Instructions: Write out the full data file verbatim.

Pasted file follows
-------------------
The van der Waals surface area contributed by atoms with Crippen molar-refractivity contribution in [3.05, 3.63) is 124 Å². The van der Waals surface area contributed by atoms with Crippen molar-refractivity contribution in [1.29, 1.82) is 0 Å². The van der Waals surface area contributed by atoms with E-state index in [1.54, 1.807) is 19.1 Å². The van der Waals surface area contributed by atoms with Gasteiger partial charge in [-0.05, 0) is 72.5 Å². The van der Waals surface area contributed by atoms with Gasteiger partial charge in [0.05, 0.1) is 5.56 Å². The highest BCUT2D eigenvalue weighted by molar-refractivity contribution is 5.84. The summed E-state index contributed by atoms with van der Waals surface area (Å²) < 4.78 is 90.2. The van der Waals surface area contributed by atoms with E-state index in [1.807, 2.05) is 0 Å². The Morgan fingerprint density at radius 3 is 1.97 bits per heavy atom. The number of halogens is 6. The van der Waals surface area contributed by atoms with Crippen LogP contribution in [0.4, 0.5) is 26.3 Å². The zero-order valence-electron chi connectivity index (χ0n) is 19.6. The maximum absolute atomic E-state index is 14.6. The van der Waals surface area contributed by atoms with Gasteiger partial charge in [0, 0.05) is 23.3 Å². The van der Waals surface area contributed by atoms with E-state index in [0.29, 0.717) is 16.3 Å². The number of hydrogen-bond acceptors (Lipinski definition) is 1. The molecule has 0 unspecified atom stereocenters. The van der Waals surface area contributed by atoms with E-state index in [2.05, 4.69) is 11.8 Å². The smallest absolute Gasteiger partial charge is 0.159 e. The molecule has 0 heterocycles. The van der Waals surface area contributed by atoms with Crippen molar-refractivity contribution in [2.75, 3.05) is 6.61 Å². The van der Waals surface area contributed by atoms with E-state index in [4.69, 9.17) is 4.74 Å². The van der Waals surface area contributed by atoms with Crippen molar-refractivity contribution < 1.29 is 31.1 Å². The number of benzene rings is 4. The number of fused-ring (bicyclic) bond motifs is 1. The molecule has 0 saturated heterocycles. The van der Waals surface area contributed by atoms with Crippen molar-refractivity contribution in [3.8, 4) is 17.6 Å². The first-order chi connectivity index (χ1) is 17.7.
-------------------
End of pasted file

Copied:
The van der Waals surface area contributed by atoms with Crippen molar-refractivity contribution in [3.05, 3.63) is 124 Å². The van der Waals surface area contributed by atoms with Crippen molar-refractivity contribution in [1.29, 1.82) is 0 Å². The van der Waals surface area contributed by atoms with E-state index in [1.54, 1.807) is 19.1 Å². The van der Waals surface area contributed by atoms with Gasteiger partial charge in [-0.05, 0) is 72.5 Å². The van der Waals surface area contributed by atoms with Gasteiger partial charge in [0.05, 0.1) is 5.56 Å². The highest BCUT2D eigenvalue weighted by molar-refractivity contribution is 5.84. The summed E-state index contributed by atoms with van der Waals surface area (Å²) < 4.78 is 90.2. The van der Waals surface area contributed by atoms with E-state index in [1.807, 2.05) is 0 Å². The Morgan fingerprint density at radius 3 is 1.97 bits per heavy atom. The number of halogens is 6. The van der Waals surface area contributed by atoms with Crippen LogP contribution in [0.4, 0.5) is 26.3 Å². The zero-order valence-electron chi connectivity index (χ0n) is 19.6. The maximum absolute atomic E-state index is 14.6. The van der Waals surface area contributed by atoms with Gasteiger partial charge in [0, 0.05) is 23.3 Å². The van der Waals surface area contributed by atoms with E-state index in [0.29, 0.717) is 16.3 Å². The number of hydrogen-bond acceptors (Lipinski definition) is 1. The molecule has 0 unspecified atom stereocenters. The van der Waals surface area contributed by atoms with E-state index in [2.05, 4.69) is 11.8 Å². The smallest absolute Gasteiger partial charge is 0.159 e. The molecule has 0 heterocycles. The van der Waals surface area contributed by atoms with Crippen molar-refractivity contribution in [2.75, 3.05) is 6.61 Å². The van der Waals surface area contributed by atoms with E-state index in [4.69, 9.17) is 4.74 Å². The van der Waals surface area contributed by atoms with Crippen molar-refractivity contribution < 1.29 is 31.1 Å². The number of benzene rings is 4. The number of fused-ring (bicyclic) bond motifs is 1. The molecule has 0 saturated heterocycles. The van der Waals surface area contributed by atoms with Crippen molar-refractivity contribution in [3.8, 4) is 17.6 Å². The first-order chi connectivity index (χ1) is 17.7.